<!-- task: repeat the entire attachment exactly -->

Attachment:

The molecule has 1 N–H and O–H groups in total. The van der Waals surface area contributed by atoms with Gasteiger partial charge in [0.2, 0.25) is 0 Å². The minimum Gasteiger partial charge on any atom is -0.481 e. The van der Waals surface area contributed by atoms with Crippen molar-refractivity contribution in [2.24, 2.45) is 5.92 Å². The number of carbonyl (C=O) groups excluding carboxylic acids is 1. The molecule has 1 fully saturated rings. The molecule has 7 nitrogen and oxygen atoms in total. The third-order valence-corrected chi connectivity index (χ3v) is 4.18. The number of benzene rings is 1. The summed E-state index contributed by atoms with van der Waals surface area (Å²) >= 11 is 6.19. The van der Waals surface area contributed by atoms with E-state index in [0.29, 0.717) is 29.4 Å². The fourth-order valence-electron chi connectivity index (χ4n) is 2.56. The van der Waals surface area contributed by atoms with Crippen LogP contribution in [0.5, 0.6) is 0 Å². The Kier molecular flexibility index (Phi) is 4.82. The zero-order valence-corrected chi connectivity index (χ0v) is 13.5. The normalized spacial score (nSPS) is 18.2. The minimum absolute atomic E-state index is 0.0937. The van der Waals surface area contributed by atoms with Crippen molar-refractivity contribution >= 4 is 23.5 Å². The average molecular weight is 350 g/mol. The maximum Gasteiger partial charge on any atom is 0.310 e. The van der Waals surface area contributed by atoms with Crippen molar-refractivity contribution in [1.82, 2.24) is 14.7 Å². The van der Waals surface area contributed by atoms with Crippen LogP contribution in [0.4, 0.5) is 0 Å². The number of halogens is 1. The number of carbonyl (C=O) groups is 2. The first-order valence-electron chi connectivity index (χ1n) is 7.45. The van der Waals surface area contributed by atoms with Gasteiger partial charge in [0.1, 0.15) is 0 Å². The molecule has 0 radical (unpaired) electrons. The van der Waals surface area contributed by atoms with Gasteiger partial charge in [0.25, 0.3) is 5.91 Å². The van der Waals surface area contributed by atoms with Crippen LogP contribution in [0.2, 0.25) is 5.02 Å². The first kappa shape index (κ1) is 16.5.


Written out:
The molecule has 1 N–H and O–H groups in total. The van der Waals surface area contributed by atoms with Gasteiger partial charge in [0.2, 0.25) is 0 Å². The minimum Gasteiger partial charge on any atom is -0.481 e. The van der Waals surface area contributed by atoms with Crippen molar-refractivity contribution in [2.24, 2.45) is 5.92 Å². The number of carbonyl (C=O) groups excluding carboxylic acids is 1. The molecule has 1 fully saturated rings. The molecule has 7 nitrogen and oxygen atoms in total. The third-order valence-corrected chi connectivity index (χ3v) is 4.18. The number of benzene rings is 1. The summed E-state index contributed by atoms with van der Waals surface area (Å²) >= 11 is 6.19. The van der Waals surface area contributed by atoms with E-state index in [0.29, 0.717) is 29.4 Å². The fourth-order valence-electron chi connectivity index (χ4n) is 2.56. The van der Waals surface area contributed by atoms with Crippen LogP contribution in [0.5, 0.6) is 0 Å². The Kier molecular flexibility index (Phi) is 4.82. The zero-order valence-corrected chi connectivity index (χ0v) is 13.5. The normalized spacial score (nSPS) is 18.2. The minimum absolute atomic E-state index is 0.0937. The van der Waals surface area contributed by atoms with Crippen molar-refractivity contribution >= 4 is 23.5 Å². The average molecular weight is 350 g/mol. The maximum Gasteiger partial charge on any atom is 0.310 e. The van der Waals surface area contributed by atoms with Crippen molar-refractivity contribution in [1.82, 2.24) is 14.7 Å². The van der Waals surface area contributed by atoms with Crippen LogP contribution in [0.4, 0.5) is 0 Å². The number of halogens is 1. The number of carbonyl (C=O) groups is 2. The first-order valence-electron chi connectivity index (χ1n) is 7.45. The van der Waals surface area contributed by atoms with Gasteiger partial charge in [0.1, 0.15) is 0 Å². The molecule has 0 radical (unpaired) electrons. The van der Waals surface area contributed by atoms with Gasteiger partial charge in [0.25, 0.3) is 5.91 Å². The van der Waals surface area contributed by atoms with Crippen LogP contribution in [0.2, 0.25) is 5.02 Å². The first kappa shape index (κ1) is 16.5.